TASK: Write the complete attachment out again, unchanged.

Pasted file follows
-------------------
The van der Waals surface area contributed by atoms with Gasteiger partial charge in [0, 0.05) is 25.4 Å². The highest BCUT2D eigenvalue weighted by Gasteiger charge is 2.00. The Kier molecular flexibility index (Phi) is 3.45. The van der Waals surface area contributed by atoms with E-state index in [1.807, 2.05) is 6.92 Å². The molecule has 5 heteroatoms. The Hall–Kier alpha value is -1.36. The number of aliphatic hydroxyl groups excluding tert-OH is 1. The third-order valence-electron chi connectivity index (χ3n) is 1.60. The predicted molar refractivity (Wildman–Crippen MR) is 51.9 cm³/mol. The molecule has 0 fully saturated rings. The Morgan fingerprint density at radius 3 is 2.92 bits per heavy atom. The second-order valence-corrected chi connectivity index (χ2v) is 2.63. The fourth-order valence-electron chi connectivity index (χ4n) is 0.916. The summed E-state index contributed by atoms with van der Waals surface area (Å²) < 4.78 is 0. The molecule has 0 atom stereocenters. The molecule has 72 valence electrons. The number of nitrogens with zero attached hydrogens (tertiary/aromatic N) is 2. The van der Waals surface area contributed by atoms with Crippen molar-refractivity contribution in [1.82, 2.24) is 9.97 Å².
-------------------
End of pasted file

The van der Waals surface area contributed by atoms with Gasteiger partial charge in [0, 0.05) is 25.4 Å². The highest BCUT2D eigenvalue weighted by Gasteiger charge is 2.00. The Kier molecular flexibility index (Phi) is 3.45. The van der Waals surface area contributed by atoms with E-state index in [1.807, 2.05) is 6.92 Å². The molecule has 5 heteroatoms. The Hall–Kier alpha value is -1.36. The number of aliphatic hydroxyl groups excluding tert-OH is 1. The third-order valence-electron chi connectivity index (χ3n) is 1.60. The predicted molar refractivity (Wildman–Crippen MR) is 51.9 cm³/mol. The molecule has 0 fully saturated rings. The Morgan fingerprint density at radius 3 is 2.92 bits per heavy atom. The second-order valence-corrected chi connectivity index (χ2v) is 2.63. The fourth-order valence-electron chi connectivity index (χ4n) is 0.916. The summed E-state index contributed by atoms with van der Waals surface area (Å²) < 4.78 is 0. The molecule has 0 atom stereocenters. The molecule has 72 valence electrons. The number of nitrogens with zero attached hydrogens (tertiary/aromatic N) is 2. The van der Waals surface area contributed by atoms with Crippen molar-refractivity contribution in [1.82, 2.24) is 9.97 Å².